A friend recently asked me this question in an email to help him with a project for school. I thought my reply was worthy of a blog post and will hopefully warrant some discussion in the comments
This is a really interesting question. I may be a bit biased considering that I own an e-commerce company, but I see a huge amount of growth ahead for e-commerce businesses. In particular, I see the growth potential in e-commerce as very high relative to the growth in other online and offline businesses.
In fact, I think we’re already starting to see evidence of this now. The economy – particularly in the US – is struggling with jobless rates and foreclosures at all time highs, and major financial institutions and automotive manufacturers struggling to survive. Despite all of this, e-commerce sales this past holiday season dropped only 3% compared to last year. I say “only” because many physical retailers saw drops in the 20% – 30% range (see Mike’s post and this Reuters article for specific numbers). We’re a little unique because we’re only just entering our third year, but we grew approximately 120% last year! I don’t think very many offline retailers experienced this type of growth.
When you factor out offline businesses and just compare e-commerce to other online business models, I think it looks even more promising. Why? Simply because I believe it’s the best way to make money online. While all of the social networks and ad companies struggle to find revenue models and become profitable, an e-commerce company has a relatively simple formula: buy a product for X and sell it for 2X. Scaling is relatively easy and a large part of the workforce in any region in the world can handle packing/shipping, customer service, inventory management, etc (which is why I give e-commerce the slight advantage over a service industry like web design, but it’s very close and can certainly be argued either way).
But when it comes to the “web 2.0” companies, I see the funding drying up and there’s definitely some potential for another internet bubble. How it ever became customary to fund companies with no plan for monetization is beyond me. For every Facebook or MySpace (which are still having trouble being monetized by the way) there are thousands of sites that get seed money from Angels or VCs and never ever return a dime. According to Crunchbase, Twitter has raised a total of $20M in Series A and Series B Venture Captial. And to the best of my knowledge (and Wikipedia’s), Twitter has never earned a penny of revenue! Think about how absurd that is for a second. Yes, users do have value, but only if there is a plan to utilize those users to bring in revenue…and obviously said revenue should exceed the expenses for programmers and servers and any other expense, or you have a problem. For the most part, I don’t see the struggles to monetize social sites changing any time soon. If Facebook can’t figure it out, I don’t give much hope to the rest of us. Consumers don’t particularly like getting slammed with ads or having their demographic information sold to ad companies, nor have they really embraced pay-per-use subscription models for the most part (I’d actually argue that web 2.0 has conditioned everyone to expect everything on the web for free, which further hurts future businesses that do try to charge).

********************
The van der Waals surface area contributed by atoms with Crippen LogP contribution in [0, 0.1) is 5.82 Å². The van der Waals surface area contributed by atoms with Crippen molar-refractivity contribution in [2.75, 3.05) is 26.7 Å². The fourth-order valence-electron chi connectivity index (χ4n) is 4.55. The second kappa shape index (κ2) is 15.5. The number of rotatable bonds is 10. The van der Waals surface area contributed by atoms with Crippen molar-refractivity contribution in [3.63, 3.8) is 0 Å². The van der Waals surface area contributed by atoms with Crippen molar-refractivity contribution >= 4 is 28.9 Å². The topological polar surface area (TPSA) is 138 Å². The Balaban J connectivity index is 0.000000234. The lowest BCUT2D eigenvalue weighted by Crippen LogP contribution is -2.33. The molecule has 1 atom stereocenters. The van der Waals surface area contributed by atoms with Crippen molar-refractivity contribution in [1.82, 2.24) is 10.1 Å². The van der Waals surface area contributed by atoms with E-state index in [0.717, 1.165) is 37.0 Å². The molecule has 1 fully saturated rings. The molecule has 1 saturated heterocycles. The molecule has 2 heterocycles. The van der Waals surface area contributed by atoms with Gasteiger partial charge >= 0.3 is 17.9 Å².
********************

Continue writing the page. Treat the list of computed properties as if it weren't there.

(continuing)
But pretty much everyone shops online. It has become accepted by the majority of the population as a perfectly normal way to buy things. This is an immense advantage. I don’t know of many e-commerce sites that have received large sums of outside VC or Angel funding, but that may change. Or at least, they will have the opportunity for that to change (whether they want or need the money is another story). I think that because of this, you’ll see a lot of the web’s innovation come from e-commerce companies, simply because they are the ones who can afford it. They have profits that they can re-invest. Developers from failed social networking companies will find homes within the e-commerce world and see opportunities to bring those social features to shopping. Used in conjunction with a profitable e-commerce site, all of a sudden the social web becomes super profitable.
Then there’s just the natural growth irrespective of the economy and the competition. E-commerce is still a relatively new industry. Over time, as the technology gets better and the companies improve their business processes, people will become even more comfortable shopping for things like clothes and groceries that are currently still mostly purchased offline.
Now, I also think that along with this you’ll start to see some of the “old-school” e-commerce companies really struggle (again, my personal opinion is that this has already started). The ones who have dominated B-list and C-list industries since 1999 will all of a sudden face new competition as the opportunities in e-commerce become clearer. Like in any competitive industry, if they aren’t willing to invest in staying on the cutting edge, they will fall behind and eventually go out of business.
In short, while the economy as a whole may be struggling, I think the e-commerce world is one of the places you’ll continue to see high growth and opportunity.